It’s 10:42 p.m., but the crowd buzzes like it’s one in the morning as Boys Noize peppers Switch‘s “A Bit Patchy” with the vocal of Justice‘s anthemic Simian remix, “We Are Your Friends.” The latter’s manager Busy P, himself a consummate DJ, beams with pride from behind. “Swag, swag, swag” the people chant as the Ed Banger label head waves vinyl slip mats bearing 15th anniversary logos, ready to send them soaring into the hands of rowdy partiers. Some 30-odd bodies are packed into the hall, limbs wriggling like worms in a bucket, one of whom totes a giant inflatable penis tattooed with stickers and the words “Big Dick Energy.”
Beer cups teeter atop speakers as photographers fight to capture a moment so intimate, if it were recreated in Los Angeles, New York City or Miami, it would reek with exclusivity — but this spontaneous eruption floats amid international waters. It’s the maiden voyage of the Friendship, and its idealistic founder, Gary Richards, aka the DJ Destructo, soon appears in an elevator he’s filled with unsuspecting passersby. He wants as many people to experience this magic as possible.
“I love Gary’s passion about music and how he treats other people,” Boys Noize tells Billboard Dance hours before. “The industry can be so hard and defined by numbers … Gary runs around through the crowd, talks to people and dances. That’s something I really appreciate about [him. He’s] just a great human being.”
On paper, the Friendship was a four-night music cruise that sailed from Port of Miami to the private Bahamian island of Coco Cay. With the support of his team at LiveStyle, Richards loaded it with top electronic talent curated to appease even the most discerning participants, all of whom were 21 or older. In practice, it became an exercise in party perfection. There was no major damage to the Celebrity Equinox’s glistening décor, no deaths by substance abuse or otherwise and few arrests. There were some organizational hiccups, sure, but more than anything, there was an overwhelming air of inclusively and acceptance as strangers took the event’s name to heart.
The Friendship is new, but the concept is not. It follows in the footsteps of Richards’ previous dance cruise Holy Ship. He helmed and organized nine Holy Ships across five years before making a headline-grabbing exit from his HARD event company mid-2017. Holy Ship continues to operate back-to-back sailings each January as an Insomniac festival, but by March of 2018, Richards announced a new company in partnership with LiveStyle called AMF, or All My Friends. The Friendship was a mighty test of AMF’s viability. More than 1,400 cabins sold out in less than 48 hours.
“We’re born-again virgins,” Richards jokes. “I was trying to figure out so many things to make this better than all the ships I’ve done, like ‘what can I do musically and experience-wise?’ But what always surprises me the most, and what is always the takeaway, is the people. What I’ve realized on this one is, this is the best of the best of the people that have gone over all the years.”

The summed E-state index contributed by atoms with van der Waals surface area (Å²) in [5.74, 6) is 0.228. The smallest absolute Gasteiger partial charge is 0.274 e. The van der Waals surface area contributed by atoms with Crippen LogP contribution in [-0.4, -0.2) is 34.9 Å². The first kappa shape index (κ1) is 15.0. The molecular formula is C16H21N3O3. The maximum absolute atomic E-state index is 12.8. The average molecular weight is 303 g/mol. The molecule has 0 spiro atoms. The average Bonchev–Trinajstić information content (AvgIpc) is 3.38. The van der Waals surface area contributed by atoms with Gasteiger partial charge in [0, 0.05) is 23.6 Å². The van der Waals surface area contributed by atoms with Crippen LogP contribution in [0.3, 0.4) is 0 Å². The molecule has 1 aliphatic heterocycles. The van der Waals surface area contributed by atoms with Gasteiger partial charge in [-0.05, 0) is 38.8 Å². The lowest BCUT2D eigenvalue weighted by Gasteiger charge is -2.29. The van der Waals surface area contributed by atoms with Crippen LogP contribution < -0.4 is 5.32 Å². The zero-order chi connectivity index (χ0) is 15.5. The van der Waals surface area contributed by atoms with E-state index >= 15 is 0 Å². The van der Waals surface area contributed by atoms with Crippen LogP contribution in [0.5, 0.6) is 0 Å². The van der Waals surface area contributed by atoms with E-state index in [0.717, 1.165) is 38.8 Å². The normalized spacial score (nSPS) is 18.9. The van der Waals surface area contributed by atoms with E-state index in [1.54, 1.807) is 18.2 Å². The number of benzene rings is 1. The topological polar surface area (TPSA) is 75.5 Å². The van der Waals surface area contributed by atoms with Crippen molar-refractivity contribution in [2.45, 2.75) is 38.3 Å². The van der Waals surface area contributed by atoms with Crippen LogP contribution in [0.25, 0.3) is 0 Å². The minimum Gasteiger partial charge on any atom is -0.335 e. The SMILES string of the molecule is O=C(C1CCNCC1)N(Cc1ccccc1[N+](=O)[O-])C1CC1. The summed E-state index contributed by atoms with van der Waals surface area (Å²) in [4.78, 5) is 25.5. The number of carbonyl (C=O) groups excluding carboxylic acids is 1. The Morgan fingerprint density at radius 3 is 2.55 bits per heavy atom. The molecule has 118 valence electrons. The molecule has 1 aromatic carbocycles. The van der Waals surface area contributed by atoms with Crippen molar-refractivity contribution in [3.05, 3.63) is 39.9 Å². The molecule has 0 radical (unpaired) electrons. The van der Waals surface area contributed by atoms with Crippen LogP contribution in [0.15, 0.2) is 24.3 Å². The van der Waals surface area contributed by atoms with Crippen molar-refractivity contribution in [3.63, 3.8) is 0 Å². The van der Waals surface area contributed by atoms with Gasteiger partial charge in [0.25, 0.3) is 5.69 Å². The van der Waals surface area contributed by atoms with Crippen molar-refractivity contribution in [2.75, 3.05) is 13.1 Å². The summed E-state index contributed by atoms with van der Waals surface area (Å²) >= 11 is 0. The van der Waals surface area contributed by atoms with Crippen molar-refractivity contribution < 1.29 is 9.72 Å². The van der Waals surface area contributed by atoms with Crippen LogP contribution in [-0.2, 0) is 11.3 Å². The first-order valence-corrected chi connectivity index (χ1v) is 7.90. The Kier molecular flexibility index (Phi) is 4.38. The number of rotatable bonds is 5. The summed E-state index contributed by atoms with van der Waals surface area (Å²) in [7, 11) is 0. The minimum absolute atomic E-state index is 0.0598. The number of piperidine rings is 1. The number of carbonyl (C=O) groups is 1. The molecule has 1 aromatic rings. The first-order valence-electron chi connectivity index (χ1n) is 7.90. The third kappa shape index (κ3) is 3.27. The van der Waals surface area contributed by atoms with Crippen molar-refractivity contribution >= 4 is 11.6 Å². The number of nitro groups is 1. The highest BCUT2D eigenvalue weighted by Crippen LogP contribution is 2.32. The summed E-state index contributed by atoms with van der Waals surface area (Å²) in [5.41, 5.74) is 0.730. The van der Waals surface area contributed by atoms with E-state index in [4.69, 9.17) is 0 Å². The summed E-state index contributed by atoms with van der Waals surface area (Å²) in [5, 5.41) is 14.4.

Holy Ship spawned a community as vibrant as its Caribbean home, and so-called “Shipfam” was divided by Richards’ idealogical divorce. Fans had long waved literal banners reading messages like “In Gary We Trust,” but check the Shipfam Facebook group and you find a culture divided. Does one choose a side? Is it safe to ship both? Is it dishonorable to wear Holy Ship apparel on Friendship? What about your blue “graduation robe,” signifying a Shipper having sailed at least four years of Holy Ship? One robed attendee called it “the most expensive thing I own,” and seeing as how four Ship sailings would cost one at least $10,000, it’s easy to believe.
“I wanna retire, take my $10,000 and put it somewhere else,” says Austin, a seven-time Shipper from southern California “[But I’m] 100 percent [happy]. I love Ship. That’s a chapter in my life. Holy Ship, it’s a part of you — the people that I met, relationships that I made and the times I had. Land Fam, they don’t understand.”
Austin is the kind of guy quick to invite total strangers into his suite for a drink and some conversation. It’s this level of camaraderie that he misses about his first Holy Ships (which, if you do the math, would have been in 2015).
“Friendship is the real shit,” he says. “The whole vibe and everything is just so much better, like 100 times better. With Shipfam, you get a little too — not cultist, more like cliquey. At the end of the day, we’re all here to be together. Open all the balconies!”
His words echo into the night over open sea as Austin’s neighbor pokes a head over the railing.
“Are we being too loud?” someone asks.
“No man, just saying hey. Do you have a cigarette by chance?”
This, and new experiences like organized room parties, are what keep Austin investing in Richards’ cruises year after year. And these room parties? They’re not just Shippers who’ve packed decks and monitors onto the boat. Those kinds of things do happen on Holy Ship, but for Friendship, Richards streamlined the experience, then put it on steroids. Fortunate Friendshippers who demonstrate a real love for the music were gifted with “Dial-A-DJ” cards.
“Request a DJ to your room now,” the pink card, decorated with palm trees and a ‘90s handheld phone, boasts. “We have DJs ready to get your party started at the drop of a hat! (Subject to availability. Must forfeit this card upon DJ’s arrival.)”